In an earlier study, we showed that two-domain segment-swapped proteins can evolve by domain swapping and fusion, resulting in a protein with two linkers connecting its domains. We proposed that a potential evolutionary advantage of this topology may be the restriction of interdomain motions, which may facilitate domain closure by a hinge-like movement, crucial for the function of many enzymes. Here, we test this hypothesis computationally on uroporphyrinogen III synthase, a two-domain segment-swapped enzyme essential in porphyrin metabolism. To compare the interdomain flexibility between the wild-type, segment-swapped enzyme (having two interdomain linkers) and circular permutants of the same enzyme having only one interdomain linker, we performed geometric and molecular dynamics simulations for these species in their ligand-free and ligand-bound forms. We find that in the ligand-free form, interdomain motions in the wild-type enzyme are significantly more restricted than they would be with only one interdomain linker, while the flexibility difference is negligible in the ligand-bound form. We also estimated the entropy costs of ligand binding associated with the interdomain motions, and find that the change in domain connectivity due to segment swapping results in a reduction of this entropy cost, corresponding to ∼20% of the total ligand binding free energy. In addition, the restriction of interdomain motions may also help the functional domain-closure motion required for catalysis. This suggests that the evolution of the segment-swapped topology facilitated the evolution of enzyme function for this protein by influencing its dynamic properties. Proteins 2016; 85:46-53. © 2016 Wiley Periodicals, Inc.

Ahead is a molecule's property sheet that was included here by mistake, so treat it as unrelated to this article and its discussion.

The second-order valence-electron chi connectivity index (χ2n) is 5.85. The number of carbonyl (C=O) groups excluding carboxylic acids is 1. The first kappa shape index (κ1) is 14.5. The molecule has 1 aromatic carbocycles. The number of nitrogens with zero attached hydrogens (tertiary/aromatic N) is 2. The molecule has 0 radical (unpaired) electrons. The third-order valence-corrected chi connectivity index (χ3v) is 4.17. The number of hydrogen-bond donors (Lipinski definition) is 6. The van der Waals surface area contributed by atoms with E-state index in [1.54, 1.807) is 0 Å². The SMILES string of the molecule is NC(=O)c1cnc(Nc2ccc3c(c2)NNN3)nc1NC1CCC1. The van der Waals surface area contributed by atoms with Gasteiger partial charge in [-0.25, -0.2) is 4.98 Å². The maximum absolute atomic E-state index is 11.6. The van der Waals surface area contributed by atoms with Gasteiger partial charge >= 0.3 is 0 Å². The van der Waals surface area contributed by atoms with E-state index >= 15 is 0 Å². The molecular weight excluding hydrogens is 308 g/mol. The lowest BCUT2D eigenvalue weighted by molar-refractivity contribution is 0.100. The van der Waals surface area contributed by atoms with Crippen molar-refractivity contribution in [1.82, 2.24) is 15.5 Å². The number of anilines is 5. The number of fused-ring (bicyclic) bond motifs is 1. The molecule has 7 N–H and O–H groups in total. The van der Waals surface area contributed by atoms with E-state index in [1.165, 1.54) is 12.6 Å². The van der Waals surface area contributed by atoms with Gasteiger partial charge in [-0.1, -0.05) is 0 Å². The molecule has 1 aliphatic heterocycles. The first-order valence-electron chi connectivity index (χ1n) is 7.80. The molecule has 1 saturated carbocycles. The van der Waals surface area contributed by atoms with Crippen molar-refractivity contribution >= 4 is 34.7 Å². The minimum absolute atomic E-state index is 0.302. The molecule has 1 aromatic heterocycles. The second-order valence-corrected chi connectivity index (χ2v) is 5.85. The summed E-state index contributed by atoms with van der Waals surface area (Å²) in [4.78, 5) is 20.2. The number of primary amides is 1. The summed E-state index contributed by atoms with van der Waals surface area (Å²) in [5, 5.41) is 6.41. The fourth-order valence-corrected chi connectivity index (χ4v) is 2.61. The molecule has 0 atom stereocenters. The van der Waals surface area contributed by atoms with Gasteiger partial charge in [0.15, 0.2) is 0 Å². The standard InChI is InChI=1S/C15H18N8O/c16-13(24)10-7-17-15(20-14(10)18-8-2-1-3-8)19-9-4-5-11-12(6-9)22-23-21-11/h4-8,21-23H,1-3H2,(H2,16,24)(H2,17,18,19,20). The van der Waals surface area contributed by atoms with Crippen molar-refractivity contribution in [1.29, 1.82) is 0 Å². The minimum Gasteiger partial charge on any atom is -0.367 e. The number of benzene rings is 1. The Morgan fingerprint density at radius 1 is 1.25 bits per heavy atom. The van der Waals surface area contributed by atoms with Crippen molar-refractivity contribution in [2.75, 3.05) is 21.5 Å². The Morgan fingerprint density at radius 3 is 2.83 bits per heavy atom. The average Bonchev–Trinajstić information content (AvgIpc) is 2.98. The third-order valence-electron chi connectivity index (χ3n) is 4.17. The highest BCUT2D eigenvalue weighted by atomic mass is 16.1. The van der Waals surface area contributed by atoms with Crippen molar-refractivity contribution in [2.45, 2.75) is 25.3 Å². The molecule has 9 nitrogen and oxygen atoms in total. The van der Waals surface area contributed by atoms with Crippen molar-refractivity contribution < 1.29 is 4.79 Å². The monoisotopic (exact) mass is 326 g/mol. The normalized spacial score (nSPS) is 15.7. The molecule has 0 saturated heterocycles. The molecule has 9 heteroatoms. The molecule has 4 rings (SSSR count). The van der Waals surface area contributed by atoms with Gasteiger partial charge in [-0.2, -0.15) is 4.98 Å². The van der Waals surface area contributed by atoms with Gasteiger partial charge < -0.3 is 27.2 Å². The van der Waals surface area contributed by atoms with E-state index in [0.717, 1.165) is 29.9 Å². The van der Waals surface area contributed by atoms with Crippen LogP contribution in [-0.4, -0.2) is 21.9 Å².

Keywords: conformational entropy; free energy; ligand binding; protein dynamics; protein evolution.
© 2016 Wiley Periodicals, Inc.